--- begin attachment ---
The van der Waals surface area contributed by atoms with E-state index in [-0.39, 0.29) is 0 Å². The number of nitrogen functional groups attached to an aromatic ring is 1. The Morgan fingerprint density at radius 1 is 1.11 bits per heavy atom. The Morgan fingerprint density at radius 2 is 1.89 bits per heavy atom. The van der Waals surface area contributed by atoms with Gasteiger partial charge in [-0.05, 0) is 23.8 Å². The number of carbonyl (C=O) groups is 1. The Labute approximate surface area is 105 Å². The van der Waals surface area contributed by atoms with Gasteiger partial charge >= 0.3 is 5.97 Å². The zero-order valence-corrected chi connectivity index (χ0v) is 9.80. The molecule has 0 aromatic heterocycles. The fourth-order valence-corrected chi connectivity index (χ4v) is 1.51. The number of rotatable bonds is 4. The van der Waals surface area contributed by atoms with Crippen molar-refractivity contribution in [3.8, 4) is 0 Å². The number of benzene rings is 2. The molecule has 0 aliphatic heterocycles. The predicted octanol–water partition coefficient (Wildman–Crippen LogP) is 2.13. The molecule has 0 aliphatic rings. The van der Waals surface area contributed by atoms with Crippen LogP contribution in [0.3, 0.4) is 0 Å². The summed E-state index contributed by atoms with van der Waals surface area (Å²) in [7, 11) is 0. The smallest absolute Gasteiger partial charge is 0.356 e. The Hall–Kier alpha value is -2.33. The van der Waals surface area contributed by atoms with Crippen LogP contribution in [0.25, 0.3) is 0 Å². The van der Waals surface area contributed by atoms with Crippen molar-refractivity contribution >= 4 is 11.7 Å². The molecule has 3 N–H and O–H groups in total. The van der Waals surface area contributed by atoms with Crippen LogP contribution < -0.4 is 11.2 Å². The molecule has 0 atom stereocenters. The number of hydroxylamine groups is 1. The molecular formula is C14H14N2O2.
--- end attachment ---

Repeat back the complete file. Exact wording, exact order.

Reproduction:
The van der Waals surface area contributed by atoms with E-state index in [-0.39, 0.29) is 0 Å². The number of nitrogen functional groups attached to an aromatic ring is 1. The Morgan fingerprint density at radius 1 is 1.11 bits per heavy atom. The Morgan fingerprint density at radius 2 is 1.89 bits per heavy atom. The van der Waals surface area contributed by atoms with Gasteiger partial charge in [-0.05, 0) is 23.8 Å². The number of carbonyl (C=O) groups is 1. The Labute approximate surface area is 105 Å². The van der Waals surface area contributed by atoms with Gasteiger partial charge >= 0.3 is 5.97 Å². The zero-order valence-corrected chi connectivity index (χ0v) is 9.80. The molecule has 0 aromatic heterocycles. The fourth-order valence-corrected chi connectivity index (χ4v) is 1.51. The number of rotatable bonds is 4. The van der Waals surface area contributed by atoms with Crippen molar-refractivity contribution in [3.8, 4) is 0 Å². The number of benzene rings is 2. The molecule has 0 aliphatic heterocycles. The predicted octanol–water partition coefficient (Wildman–Crippen LogP) is 2.13. The molecule has 0 aliphatic rings. The van der Waals surface area contributed by atoms with Crippen LogP contribution in [0.3, 0.4) is 0 Å². The summed E-state index contributed by atoms with van der Waals surface area (Å²) in [7, 11) is 0. The smallest absolute Gasteiger partial charge is 0.356 e. The Hall–Kier alpha value is -2.33. The van der Waals surface area contributed by atoms with Crippen LogP contribution in [0.25, 0.3) is 0 Å². The van der Waals surface area contributed by atoms with Crippen molar-refractivity contribution >= 4 is 11.7 Å². The molecule has 3 N–H and O–H groups in total. The van der Waals surface area contributed by atoms with Crippen LogP contribution < -0.4 is 11.2 Å². The molecule has 0 atom stereocenters. The number of hydroxylamine groups is 1. The molecular formula is C14H14N2O2.